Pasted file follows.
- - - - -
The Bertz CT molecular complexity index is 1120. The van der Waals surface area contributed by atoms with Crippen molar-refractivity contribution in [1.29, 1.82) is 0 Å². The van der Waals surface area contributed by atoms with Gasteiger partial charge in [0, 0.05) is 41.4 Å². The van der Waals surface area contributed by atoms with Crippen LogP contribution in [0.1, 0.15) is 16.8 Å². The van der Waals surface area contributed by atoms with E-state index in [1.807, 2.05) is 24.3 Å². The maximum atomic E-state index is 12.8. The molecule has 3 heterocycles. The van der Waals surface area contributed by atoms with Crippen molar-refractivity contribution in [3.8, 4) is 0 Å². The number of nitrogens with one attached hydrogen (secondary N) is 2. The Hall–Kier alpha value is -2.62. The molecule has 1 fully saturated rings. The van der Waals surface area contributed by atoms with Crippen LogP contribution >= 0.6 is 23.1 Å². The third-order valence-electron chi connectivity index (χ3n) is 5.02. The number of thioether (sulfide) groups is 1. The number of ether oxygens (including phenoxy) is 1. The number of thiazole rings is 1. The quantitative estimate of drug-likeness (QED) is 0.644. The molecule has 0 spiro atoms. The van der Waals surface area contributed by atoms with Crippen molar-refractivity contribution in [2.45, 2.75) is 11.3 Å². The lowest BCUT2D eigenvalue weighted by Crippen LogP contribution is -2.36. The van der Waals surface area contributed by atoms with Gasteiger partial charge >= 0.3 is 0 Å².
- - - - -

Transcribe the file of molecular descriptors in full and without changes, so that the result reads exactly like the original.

The Bertz CT molecular complexity index is 1120. The van der Waals surface area contributed by atoms with Crippen molar-refractivity contribution in [1.29, 1.82) is 0 Å². The van der Waals surface area contributed by atoms with Gasteiger partial charge in [0, 0.05) is 41.4 Å². The van der Waals surface area contributed by atoms with Crippen LogP contribution in [0.1, 0.15) is 16.8 Å². The van der Waals surface area contributed by atoms with E-state index in [1.807, 2.05) is 24.3 Å². The maximum atomic E-state index is 12.8. The molecule has 3 heterocycles. The van der Waals surface area contributed by atoms with Crippen molar-refractivity contribution in [3.8, 4) is 0 Å². The number of nitrogens with one attached hydrogen (secondary N) is 2. The Hall–Kier alpha value is -2.62. The molecule has 1 fully saturated rings. The van der Waals surface area contributed by atoms with Crippen LogP contribution >= 0.6 is 23.1 Å². The third-order valence-electron chi connectivity index (χ3n) is 5.02. The number of thioether (sulfide) groups is 1. The number of ether oxygens (including phenoxy) is 1. The number of thiazole rings is 1. The quantitative estimate of drug-likeness (QED) is 0.644. The molecule has 0 spiro atoms. The van der Waals surface area contributed by atoms with Crippen molar-refractivity contribution in [2.45, 2.75) is 11.3 Å². The lowest BCUT2D eigenvalue weighted by Crippen LogP contribution is -2.36. The van der Waals surface area contributed by atoms with Gasteiger partial charge >= 0.3 is 0 Å².